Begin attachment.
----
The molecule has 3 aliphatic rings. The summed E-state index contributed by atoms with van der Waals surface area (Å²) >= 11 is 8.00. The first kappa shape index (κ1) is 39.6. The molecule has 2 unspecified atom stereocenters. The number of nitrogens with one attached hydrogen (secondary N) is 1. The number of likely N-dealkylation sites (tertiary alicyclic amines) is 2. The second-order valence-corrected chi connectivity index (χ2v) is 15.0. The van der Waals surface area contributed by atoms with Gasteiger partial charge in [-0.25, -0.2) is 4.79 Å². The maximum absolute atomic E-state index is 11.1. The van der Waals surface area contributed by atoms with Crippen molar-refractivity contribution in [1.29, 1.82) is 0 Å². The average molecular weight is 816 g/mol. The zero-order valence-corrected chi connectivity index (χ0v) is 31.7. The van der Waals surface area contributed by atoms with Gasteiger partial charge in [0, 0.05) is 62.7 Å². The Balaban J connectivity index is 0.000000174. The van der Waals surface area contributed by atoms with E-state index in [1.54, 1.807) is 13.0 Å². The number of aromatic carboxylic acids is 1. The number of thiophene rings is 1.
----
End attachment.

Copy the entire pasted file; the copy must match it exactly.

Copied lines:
The molecule has 3 aliphatic rings. The summed E-state index contributed by atoms with van der Waals surface area (Å²) >= 11 is 8.00. The first kappa shape index (κ1) is 39.6. The molecule has 2 unspecified atom stereocenters. The number of nitrogens with one attached hydrogen (secondary N) is 1. The number of likely N-dealkylation sites (tertiary alicyclic amines) is 2. The second-order valence-corrected chi connectivity index (χ2v) is 15.0. The van der Waals surface area contributed by atoms with Gasteiger partial charge in [-0.25, -0.2) is 4.79 Å². The maximum absolute atomic E-state index is 11.1. The van der Waals surface area contributed by atoms with Crippen molar-refractivity contribution in [1.29, 1.82) is 0 Å². The average molecular weight is 816 g/mol. The zero-order valence-corrected chi connectivity index (χ0v) is 31.7. The van der Waals surface area contributed by atoms with Gasteiger partial charge in [0, 0.05) is 62.7 Å². The Balaban J connectivity index is 0.000000174. The van der Waals surface area contributed by atoms with E-state index in [1.54, 1.807) is 13.0 Å². The number of aromatic carboxylic acids is 1. The number of thiophene rings is 1.